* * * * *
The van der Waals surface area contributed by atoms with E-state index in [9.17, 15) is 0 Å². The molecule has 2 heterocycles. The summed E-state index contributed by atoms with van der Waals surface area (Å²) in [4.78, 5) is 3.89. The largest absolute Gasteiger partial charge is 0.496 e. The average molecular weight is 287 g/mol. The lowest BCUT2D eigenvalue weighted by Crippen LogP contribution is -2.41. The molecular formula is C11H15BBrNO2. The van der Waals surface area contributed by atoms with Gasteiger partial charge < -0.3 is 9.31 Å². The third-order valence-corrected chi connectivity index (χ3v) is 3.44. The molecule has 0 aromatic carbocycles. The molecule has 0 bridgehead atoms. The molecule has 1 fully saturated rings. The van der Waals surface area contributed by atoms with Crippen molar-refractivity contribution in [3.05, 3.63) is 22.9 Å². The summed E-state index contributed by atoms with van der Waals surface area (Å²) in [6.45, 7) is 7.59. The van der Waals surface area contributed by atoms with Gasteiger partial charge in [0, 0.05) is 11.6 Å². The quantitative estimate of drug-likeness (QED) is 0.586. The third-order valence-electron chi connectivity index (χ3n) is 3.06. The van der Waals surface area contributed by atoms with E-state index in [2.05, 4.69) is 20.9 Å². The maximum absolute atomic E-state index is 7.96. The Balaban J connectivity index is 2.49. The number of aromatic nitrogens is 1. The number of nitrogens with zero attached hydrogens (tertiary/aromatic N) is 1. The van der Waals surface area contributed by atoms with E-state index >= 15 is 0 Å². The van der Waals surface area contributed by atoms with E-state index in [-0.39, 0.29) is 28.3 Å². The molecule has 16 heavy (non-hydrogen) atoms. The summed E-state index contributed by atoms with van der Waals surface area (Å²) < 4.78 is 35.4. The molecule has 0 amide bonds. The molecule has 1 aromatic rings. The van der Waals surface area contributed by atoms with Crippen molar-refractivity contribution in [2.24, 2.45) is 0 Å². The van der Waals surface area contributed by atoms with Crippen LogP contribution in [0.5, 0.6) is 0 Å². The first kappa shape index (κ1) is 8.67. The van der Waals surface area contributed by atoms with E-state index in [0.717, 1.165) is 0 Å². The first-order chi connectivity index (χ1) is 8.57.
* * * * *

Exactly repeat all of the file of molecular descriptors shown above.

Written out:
The van der Waals surface area contributed by atoms with E-state index in [9.17, 15) is 0 Å². The molecule has 2 heterocycles. The summed E-state index contributed by atoms with van der Waals surface area (Å²) in [4.78, 5) is 3.89. The largest absolute Gasteiger partial charge is 0.496 e. The average molecular weight is 287 g/mol. The lowest BCUT2D eigenvalue weighted by Crippen LogP contribution is -2.41. The molecular formula is C11H15BBrNO2. The van der Waals surface area contributed by atoms with Gasteiger partial charge < -0.3 is 9.31 Å². The third-order valence-corrected chi connectivity index (χ3v) is 3.44. The molecule has 0 aromatic carbocycles. The molecule has 0 bridgehead atoms. The molecule has 1 fully saturated rings. The van der Waals surface area contributed by atoms with Crippen molar-refractivity contribution in [3.05, 3.63) is 22.9 Å². The summed E-state index contributed by atoms with van der Waals surface area (Å²) in [6.45, 7) is 7.59. The van der Waals surface area contributed by atoms with Gasteiger partial charge in [0, 0.05) is 11.6 Å². The quantitative estimate of drug-likeness (QED) is 0.586. The third-order valence-electron chi connectivity index (χ3n) is 3.06. The van der Waals surface area contributed by atoms with E-state index in [2.05, 4.69) is 20.9 Å². The maximum absolute atomic E-state index is 7.96. The Balaban J connectivity index is 2.49. The number of aromatic nitrogens is 1. The number of nitrogens with zero attached hydrogens (tertiary/aromatic N) is 1. The van der Waals surface area contributed by atoms with E-state index >= 15 is 0 Å². The van der Waals surface area contributed by atoms with E-state index in [-0.39, 0.29) is 28.3 Å². The molecule has 16 heavy (non-hydrogen) atoms. The summed E-state index contributed by atoms with van der Waals surface area (Å²) < 4.78 is 35.4. The molecule has 0 amide bonds. The molecule has 1 aromatic rings. The van der Waals surface area contributed by atoms with Crippen molar-refractivity contribution in [2.24, 2.45) is 0 Å². The van der Waals surface area contributed by atoms with Crippen LogP contribution in [0.5, 0.6) is 0 Å². The first kappa shape index (κ1) is 8.67. The van der Waals surface area contributed by atoms with E-state index in [0.717, 1.165) is 0 Å². The first-order chi connectivity index (χ1) is 8.57.